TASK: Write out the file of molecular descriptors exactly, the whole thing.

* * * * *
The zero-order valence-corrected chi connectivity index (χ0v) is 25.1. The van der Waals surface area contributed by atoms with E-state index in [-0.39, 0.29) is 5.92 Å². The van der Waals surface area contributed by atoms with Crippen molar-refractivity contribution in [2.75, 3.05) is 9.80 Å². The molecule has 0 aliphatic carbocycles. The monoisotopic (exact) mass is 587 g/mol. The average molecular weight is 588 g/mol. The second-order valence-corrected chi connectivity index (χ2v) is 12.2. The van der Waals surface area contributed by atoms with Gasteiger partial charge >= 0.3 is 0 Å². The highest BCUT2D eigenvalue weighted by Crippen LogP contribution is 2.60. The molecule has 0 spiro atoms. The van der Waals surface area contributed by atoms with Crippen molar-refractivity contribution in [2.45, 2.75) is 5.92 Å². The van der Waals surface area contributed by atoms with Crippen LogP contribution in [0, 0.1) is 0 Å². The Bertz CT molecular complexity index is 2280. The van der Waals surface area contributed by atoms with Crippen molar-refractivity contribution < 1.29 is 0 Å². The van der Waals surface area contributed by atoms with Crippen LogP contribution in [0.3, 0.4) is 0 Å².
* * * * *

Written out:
The zero-order valence-corrected chi connectivity index (χ0v) is 25.1. The van der Waals surface area contributed by atoms with E-state index in [-0.39, 0.29) is 5.92 Å². The van der Waals surface area contributed by atoms with Crippen molar-refractivity contribution in [2.75, 3.05) is 9.80 Å². The molecule has 0 aliphatic carbocycles. The monoisotopic (exact) mass is 587 g/mol. The average molecular weight is 588 g/mol. The second-order valence-corrected chi connectivity index (χ2v) is 12.2. The van der Waals surface area contributed by atoms with Gasteiger partial charge >= 0.3 is 0 Å². The highest BCUT2D eigenvalue weighted by Crippen LogP contribution is 2.60. The molecule has 0 spiro atoms. The van der Waals surface area contributed by atoms with Crippen molar-refractivity contribution in [2.45, 2.75) is 5.92 Å². The van der Waals surface area contributed by atoms with Crippen LogP contribution in [0, 0.1) is 0 Å². The Bertz CT molecular complexity index is 2280. The van der Waals surface area contributed by atoms with Crippen molar-refractivity contribution < 1.29 is 0 Å². The van der Waals surface area contributed by atoms with Crippen LogP contribution in [0.3, 0.4) is 0 Å².